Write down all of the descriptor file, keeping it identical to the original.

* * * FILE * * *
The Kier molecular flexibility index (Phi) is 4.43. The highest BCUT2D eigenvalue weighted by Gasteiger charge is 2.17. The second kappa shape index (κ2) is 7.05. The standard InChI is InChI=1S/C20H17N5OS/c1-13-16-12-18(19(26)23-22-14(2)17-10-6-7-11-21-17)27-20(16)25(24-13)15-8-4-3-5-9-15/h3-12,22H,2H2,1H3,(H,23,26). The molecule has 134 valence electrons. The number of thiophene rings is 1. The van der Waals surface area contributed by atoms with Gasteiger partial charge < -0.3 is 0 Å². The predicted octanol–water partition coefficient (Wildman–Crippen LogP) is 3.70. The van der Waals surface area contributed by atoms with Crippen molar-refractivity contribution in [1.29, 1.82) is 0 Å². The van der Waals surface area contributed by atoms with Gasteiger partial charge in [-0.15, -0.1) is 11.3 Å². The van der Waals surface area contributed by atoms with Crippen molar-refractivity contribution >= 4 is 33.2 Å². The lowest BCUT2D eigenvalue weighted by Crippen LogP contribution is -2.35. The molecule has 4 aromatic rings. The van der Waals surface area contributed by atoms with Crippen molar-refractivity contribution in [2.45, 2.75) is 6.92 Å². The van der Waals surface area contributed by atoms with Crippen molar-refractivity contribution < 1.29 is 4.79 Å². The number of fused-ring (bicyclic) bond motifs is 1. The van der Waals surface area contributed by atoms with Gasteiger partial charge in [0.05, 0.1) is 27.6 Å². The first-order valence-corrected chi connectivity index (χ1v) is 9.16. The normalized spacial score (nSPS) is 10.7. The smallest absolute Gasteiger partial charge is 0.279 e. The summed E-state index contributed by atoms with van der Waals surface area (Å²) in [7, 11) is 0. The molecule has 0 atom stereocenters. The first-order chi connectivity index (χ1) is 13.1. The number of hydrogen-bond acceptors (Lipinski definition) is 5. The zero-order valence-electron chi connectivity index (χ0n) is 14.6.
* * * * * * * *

The Kier molecular flexibility index (Phi) is 4.43. The highest BCUT2D eigenvalue weighted by Gasteiger charge is 2.17. The second kappa shape index (κ2) is 7.05. The standard InChI is InChI=1S/C20H17N5OS/c1-13-16-12-18(19(26)23-22-14(2)17-10-6-7-11-21-17)27-20(16)25(24-13)15-8-4-3-5-9-15/h3-12,22H,2H2,1H3,(H,23,26). The molecule has 134 valence electrons. The number of thiophene rings is 1. The van der Waals surface area contributed by atoms with Gasteiger partial charge < -0.3 is 0 Å². The predicted octanol–water partition coefficient (Wildman–Crippen LogP) is 3.70. The van der Waals surface area contributed by atoms with Crippen molar-refractivity contribution in [1.29, 1.82) is 0 Å². The van der Waals surface area contributed by atoms with Gasteiger partial charge in [-0.15, -0.1) is 11.3 Å². The van der Waals surface area contributed by atoms with Crippen molar-refractivity contribution >= 4 is 33.2 Å². The lowest BCUT2D eigenvalue weighted by Crippen LogP contribution is -2.35. The molecule has 4 aromatic rings. The van der Waals surface area contributed by atoms with Crippen molar-refractivity contribution in [2.45, 2.75) is 6.92 Å². The van der Waals surface area contributed by atoms with Crippen molar-refractivity contribution < 1.29 is 4.79 Å². The number of fused-ring (bicyclic) bond motifs is 1. The van der Waals surface area contributed by atoms with Gasteiger partial charge in [0.05, 0.1) is 27.6 Å². The first-order valence-corrected chi connectivity index (χ1v) is 9.16. The normalized spacial score (nSPS) is 10.7. The smallest absolute Gasteiger partial charge is 0.279 e. The summed E-state index contributed by atoms with van der Waals surface area (Å²) in [7, 11) is 0. The molecule has 0 atom stereocenters. The first-order chi connectivity index (χ1) is 13.1. The number of hydrogen-bond acceptors (Lipinski definition) is 5. The zero-order valence-electron chi connectivity index (χ0n) is 14.6.